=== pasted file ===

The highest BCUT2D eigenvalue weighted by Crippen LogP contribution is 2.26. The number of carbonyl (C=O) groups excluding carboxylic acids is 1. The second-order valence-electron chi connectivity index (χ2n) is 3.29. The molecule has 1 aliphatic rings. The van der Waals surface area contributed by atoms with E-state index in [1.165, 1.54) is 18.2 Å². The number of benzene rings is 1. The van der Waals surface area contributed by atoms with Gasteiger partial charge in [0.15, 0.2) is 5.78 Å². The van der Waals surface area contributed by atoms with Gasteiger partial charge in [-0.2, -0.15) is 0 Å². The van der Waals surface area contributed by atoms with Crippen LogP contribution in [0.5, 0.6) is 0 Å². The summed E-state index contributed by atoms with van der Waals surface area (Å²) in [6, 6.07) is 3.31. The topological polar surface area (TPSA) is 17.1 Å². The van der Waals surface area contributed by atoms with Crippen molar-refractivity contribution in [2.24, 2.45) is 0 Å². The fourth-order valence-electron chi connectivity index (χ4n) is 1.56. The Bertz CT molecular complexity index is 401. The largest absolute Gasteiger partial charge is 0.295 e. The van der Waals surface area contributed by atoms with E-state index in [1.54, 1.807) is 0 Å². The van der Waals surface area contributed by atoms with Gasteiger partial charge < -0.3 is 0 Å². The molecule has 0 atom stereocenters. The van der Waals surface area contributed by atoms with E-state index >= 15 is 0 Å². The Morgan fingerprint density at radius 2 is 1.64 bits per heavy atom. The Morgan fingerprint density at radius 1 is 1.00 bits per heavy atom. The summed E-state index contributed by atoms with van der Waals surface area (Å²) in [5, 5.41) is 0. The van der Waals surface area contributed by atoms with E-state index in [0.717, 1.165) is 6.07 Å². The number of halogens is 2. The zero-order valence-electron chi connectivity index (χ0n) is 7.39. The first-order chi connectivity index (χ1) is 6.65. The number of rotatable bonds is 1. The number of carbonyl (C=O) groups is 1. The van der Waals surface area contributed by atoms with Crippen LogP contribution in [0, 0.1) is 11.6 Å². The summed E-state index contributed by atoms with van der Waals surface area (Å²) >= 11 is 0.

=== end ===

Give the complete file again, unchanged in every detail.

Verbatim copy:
The highest BCUT2D eigenvalue weighted by Crippen LogP contribution is 2.26. The number of carbonyl (C=O) groups excluding carboxylic acids is 1. The second-order valence-electron chi connectivity index (χ2n) is 3.29. The molecule has 1 aliphatic rings. The van der Waals surface area contributed by atoms with E-state index in [1.165, 1.54) is 18.2 Å². The number of benzene rings is 1. The van der Waals surface area contributed by atoms with Gasteiger partial charge in [0.15, 0.2) is 5.78 Å². The van der Waals surface area contributed by atoms with Gasteiger partial charge in [-0.2, -0.15) is 0 Å². The van der Waals surface area contributed by atoms with Crippen LogP contribution in [0.5, 0.6) is 0 Å². The summed E-state index contributed by atoms with van der Waals surface area (Å²) in [6, 6.07) is 3.31. The topological polar surface area (TPSA) is 17.1 Å². The van der Waals surface area contributed by atoms with Crippen molar-refractivity contribution in [2.24, 2.45) is 0 Å². The fourth-order valence-electron chi connectivity index (χ4n) is 1.56. The Bertz CT molecular complexity index is 401. The largest absolute Gasteiger partial charge is 0.295 e. The van der Waals surface area contributed by atoms with E-state index in [1.54, 1.807) is 0 Å². The van der Waals surface area contributed by atoms with Gasteiger partial charge < -0.3 is 0 Å². The molecule has 0 atom stereocenters. The van der Waals surface area contributed by atoms with E-state index >= 15 is 0 Å². The Morgan fingerprint density at radius 2 is 1.64 bits per heavy atom. The Morgan fingerprint density at radius 1 is 1.00 bits per heavy atom. The summed E-state index contributed by atoms with van der Waals surface area (Å²) in [5, 5.41) is 0. The van der Waals surface area contributed by atoms with E-state index in [0.717, 1.165) is 6.07 Å². The number of halogens is 2. The zero-order valence-electron chi connectivity index (χ0n) is 7.39. The first-order chi connectivity index (χ1) is 6.65. The number of rotatable bonds is 1. The number of carbonyl (C=O) groups is 1. The van der Waals surface area contributed by atoms with Crippen LogP contribution in [0, 0.1) is 11.6 Å². The summed E-state index contributed by atoms with van der Waals surface area (Å²) >= 11 is 0.